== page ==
A comparison of social stories with and without a reinforcement component

Erin Cuneo Perry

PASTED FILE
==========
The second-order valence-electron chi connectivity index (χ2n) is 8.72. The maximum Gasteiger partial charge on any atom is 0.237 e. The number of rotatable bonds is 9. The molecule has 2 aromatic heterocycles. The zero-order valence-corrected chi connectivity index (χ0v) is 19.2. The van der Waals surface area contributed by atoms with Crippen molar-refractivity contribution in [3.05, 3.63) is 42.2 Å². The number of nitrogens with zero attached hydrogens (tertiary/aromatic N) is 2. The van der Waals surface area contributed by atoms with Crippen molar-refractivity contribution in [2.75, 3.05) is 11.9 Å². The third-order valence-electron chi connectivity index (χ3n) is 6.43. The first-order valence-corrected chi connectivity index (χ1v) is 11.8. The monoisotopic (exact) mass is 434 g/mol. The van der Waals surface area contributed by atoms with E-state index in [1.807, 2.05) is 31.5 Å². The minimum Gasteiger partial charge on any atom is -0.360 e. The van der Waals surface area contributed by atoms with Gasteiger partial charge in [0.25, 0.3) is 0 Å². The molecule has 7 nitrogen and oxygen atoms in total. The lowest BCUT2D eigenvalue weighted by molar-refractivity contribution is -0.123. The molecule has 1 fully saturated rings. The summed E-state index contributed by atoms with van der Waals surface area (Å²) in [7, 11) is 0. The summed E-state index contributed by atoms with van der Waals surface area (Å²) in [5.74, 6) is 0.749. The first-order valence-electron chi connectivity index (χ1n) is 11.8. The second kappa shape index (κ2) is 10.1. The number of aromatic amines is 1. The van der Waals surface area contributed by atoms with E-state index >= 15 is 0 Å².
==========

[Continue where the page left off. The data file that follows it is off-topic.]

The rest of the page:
The purpose of the current study was to compare the effectiveness of Social Stories(TM) (Gray, 2004) used in isolation and when combined with a reinforcement component to increase appropriate behaviors and decrease inappropriate behaviors. Treatment effects for socially inappropriate behaviors and appropriate replacement behaviors were tracked. The setting of the current study was in a school district. The diagnoses of two of the participants included Pervasive Developmental Disorder Not Otherwise Specified (PDD-NOS), and the other two participants were diagnosed with Autistic Disorder. All participants read a social story to their teacher prior to the time at which the target behaviors were occurring. The data revealed that the social story combined with reinforcement was more effective for decreasing inappropriate behaviors for two participants. For one of the participants, both treatment phases were equally effective in decreasing the participant's inappropriate behaviors. Finally, the data revealed that neither treatment phase effectively decreased one participant's inappropriate behaviors. However, a third treatment phase consisting of a prompting procedure decreased one of the participant's inappropriate behaviors. The results also revealed that social stories were generally more effective when combined with the reinforcement component for increasing appropriate behaviors for three participants. For one of the participants, minimal increases in appropriate behaviors were observed across all treatment phases, including a modified treatment procedure which consisted of prompting for appropriate behaviors.